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Circularity Efforts at CyrusOne


Circularity, also referred to as a transition to a Circular Economy, is a model of production and consumption that involves the reusing, repairing, refurbishing, and recycling of existing materials and products as a means of continuing production in a sustainable or environmentally preferable way. At its best, a circular economy reduces material use, redesigns materials, products, and services to be less resource intensive, and recaptures “waste” as a resource to manufacture new materials and products. At CyrusOne, we invest in and employ a variety of methods within our facilities that help the transition to a circular economy, from initial design to construction and operation. When it comes to circularity, we focus on three main areas where we employ sustainable methods: material selection waste management, and waste reduction.

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Material Selection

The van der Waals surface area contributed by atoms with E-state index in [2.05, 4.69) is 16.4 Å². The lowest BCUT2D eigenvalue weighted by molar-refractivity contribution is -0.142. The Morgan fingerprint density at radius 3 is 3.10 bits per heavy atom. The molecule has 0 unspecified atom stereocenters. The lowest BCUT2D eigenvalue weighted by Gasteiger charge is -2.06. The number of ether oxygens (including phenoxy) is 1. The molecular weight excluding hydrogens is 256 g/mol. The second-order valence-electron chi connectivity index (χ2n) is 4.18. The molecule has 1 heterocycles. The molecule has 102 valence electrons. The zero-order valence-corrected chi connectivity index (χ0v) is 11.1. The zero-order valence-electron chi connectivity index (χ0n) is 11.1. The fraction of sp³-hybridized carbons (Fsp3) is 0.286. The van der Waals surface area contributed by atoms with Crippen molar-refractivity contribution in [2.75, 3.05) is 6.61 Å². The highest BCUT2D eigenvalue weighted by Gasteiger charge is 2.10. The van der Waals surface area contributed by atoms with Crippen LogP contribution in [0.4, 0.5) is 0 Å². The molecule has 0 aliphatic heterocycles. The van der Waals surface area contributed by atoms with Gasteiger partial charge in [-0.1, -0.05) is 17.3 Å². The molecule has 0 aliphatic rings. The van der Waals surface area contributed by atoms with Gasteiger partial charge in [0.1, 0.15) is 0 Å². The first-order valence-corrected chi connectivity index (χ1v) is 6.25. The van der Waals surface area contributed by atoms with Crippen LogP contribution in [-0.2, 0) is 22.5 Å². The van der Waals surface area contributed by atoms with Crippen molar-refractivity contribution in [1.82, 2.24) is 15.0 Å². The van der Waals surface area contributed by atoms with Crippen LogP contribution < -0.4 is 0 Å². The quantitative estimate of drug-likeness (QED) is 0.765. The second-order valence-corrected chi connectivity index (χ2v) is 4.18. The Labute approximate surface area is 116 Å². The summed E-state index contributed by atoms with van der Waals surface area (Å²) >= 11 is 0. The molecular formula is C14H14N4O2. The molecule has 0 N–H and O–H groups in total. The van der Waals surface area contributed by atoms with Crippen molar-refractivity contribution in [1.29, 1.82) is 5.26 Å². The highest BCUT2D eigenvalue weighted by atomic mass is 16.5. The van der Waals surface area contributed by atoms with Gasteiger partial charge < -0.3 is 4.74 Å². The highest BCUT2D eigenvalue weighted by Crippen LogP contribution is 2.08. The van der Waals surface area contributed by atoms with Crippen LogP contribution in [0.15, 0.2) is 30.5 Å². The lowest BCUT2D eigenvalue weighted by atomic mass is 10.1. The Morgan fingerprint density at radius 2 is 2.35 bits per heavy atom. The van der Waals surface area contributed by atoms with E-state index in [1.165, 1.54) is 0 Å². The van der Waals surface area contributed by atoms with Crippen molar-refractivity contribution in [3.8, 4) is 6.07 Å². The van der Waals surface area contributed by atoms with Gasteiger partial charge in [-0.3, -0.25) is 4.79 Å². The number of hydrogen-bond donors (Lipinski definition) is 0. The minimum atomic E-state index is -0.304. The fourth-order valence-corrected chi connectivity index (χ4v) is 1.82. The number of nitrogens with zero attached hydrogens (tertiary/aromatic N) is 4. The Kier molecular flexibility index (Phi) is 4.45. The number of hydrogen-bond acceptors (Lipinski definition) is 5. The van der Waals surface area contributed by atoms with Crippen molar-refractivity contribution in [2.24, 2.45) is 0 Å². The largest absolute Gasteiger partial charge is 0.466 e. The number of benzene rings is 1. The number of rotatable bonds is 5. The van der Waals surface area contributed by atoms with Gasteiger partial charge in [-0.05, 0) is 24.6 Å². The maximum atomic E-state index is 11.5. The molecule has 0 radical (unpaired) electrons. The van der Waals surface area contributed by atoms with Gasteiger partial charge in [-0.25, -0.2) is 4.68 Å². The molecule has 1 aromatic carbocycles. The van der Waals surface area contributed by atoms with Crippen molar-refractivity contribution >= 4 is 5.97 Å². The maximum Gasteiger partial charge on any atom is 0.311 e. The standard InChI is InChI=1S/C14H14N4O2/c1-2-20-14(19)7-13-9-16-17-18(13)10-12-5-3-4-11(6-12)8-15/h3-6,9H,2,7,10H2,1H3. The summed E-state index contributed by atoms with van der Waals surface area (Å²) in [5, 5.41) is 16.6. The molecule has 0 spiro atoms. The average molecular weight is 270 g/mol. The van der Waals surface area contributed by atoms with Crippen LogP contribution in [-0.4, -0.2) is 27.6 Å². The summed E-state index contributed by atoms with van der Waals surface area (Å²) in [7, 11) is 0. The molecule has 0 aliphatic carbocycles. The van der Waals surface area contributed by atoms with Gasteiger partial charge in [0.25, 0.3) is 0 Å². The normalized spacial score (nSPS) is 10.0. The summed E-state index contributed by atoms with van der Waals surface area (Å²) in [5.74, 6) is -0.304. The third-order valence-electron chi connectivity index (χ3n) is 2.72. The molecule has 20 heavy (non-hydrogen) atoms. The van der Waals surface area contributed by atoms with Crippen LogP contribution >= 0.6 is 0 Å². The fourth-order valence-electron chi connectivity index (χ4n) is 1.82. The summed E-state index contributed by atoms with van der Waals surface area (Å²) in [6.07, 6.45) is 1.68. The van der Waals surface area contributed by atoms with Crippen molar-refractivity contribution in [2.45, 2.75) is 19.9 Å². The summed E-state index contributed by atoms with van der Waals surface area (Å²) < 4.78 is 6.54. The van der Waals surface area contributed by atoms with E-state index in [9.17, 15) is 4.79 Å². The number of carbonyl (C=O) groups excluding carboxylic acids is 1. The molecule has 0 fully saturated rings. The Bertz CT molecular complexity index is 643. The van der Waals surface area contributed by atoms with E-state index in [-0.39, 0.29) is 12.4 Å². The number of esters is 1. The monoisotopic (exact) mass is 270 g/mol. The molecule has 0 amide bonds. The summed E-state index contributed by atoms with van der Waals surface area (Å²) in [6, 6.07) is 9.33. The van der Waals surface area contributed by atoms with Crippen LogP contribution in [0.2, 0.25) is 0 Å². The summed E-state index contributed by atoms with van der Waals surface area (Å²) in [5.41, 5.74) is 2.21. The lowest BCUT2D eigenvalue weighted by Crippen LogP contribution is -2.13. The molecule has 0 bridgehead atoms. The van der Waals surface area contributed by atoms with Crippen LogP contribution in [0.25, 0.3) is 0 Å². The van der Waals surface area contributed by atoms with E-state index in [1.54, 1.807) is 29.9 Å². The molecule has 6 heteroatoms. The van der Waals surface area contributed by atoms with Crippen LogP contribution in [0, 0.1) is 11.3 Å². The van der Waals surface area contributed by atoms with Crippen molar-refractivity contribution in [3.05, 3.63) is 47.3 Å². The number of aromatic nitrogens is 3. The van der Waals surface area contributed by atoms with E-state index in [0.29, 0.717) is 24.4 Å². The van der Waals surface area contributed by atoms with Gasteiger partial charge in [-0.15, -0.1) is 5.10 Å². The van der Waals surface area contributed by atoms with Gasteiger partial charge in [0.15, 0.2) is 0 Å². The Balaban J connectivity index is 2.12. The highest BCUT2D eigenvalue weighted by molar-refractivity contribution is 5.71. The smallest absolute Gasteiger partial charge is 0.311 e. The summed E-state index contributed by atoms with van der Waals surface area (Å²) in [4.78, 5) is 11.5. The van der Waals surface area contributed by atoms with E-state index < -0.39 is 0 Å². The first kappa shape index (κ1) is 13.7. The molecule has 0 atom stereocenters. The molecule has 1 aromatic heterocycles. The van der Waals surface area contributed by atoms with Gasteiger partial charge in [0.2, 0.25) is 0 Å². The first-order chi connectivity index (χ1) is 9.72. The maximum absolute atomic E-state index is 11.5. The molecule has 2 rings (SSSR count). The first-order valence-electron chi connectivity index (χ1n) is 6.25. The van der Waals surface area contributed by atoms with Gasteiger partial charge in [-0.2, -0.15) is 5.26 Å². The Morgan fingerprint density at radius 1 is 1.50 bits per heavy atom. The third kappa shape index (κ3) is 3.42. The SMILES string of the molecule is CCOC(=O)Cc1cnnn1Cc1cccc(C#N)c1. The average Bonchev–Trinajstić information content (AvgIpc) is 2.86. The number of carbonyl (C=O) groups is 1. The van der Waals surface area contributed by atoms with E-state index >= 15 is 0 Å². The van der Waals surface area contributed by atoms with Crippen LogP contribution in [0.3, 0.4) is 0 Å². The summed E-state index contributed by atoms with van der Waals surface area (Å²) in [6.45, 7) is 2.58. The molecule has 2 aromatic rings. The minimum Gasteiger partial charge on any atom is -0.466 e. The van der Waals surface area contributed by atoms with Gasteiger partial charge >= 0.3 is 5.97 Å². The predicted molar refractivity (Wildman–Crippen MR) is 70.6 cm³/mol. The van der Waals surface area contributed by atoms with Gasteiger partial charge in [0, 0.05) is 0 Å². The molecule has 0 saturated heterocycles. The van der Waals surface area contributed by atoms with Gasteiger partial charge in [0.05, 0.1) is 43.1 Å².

In addition to reducing energy-related carbon emissions, CyrusOne also works to reduce the emissions associated with the methods and materials used to construct our data centers. With this goal in mind, CyrusOne is piloting and investigating sustainable building materials and alternative methods that produce fewer greenhouse gas emissions than traditional methods and materials, as well as reducing other impacts to human health and the environment.

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Waste Management

To better transition to a circular economy, CyrusOne looks for opportunities to improve waste management and circularity in our operations. In our facilities and throughout the company, many waste recycling techniques are employed including general recycling, battery recycling and assisting our customers with electronic waste recycling.

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Waste Reduction

In addition to techniques like paper reduction, one technique that we have used to improve the circularity of our construction practices is through “upstreaming” construction so more of it happens at the manufacturer rather than on the construction site. This seemingly simple change in support of our innovative modular construction techniques means that each manufacturer’s waste stays with the manufacturer, where they can better manage it in bulk. We are also investigating newer UPS battery technologies that have longer expected lifespans than traditional lead-acid batteries, decreasing the waste from battery replacements.

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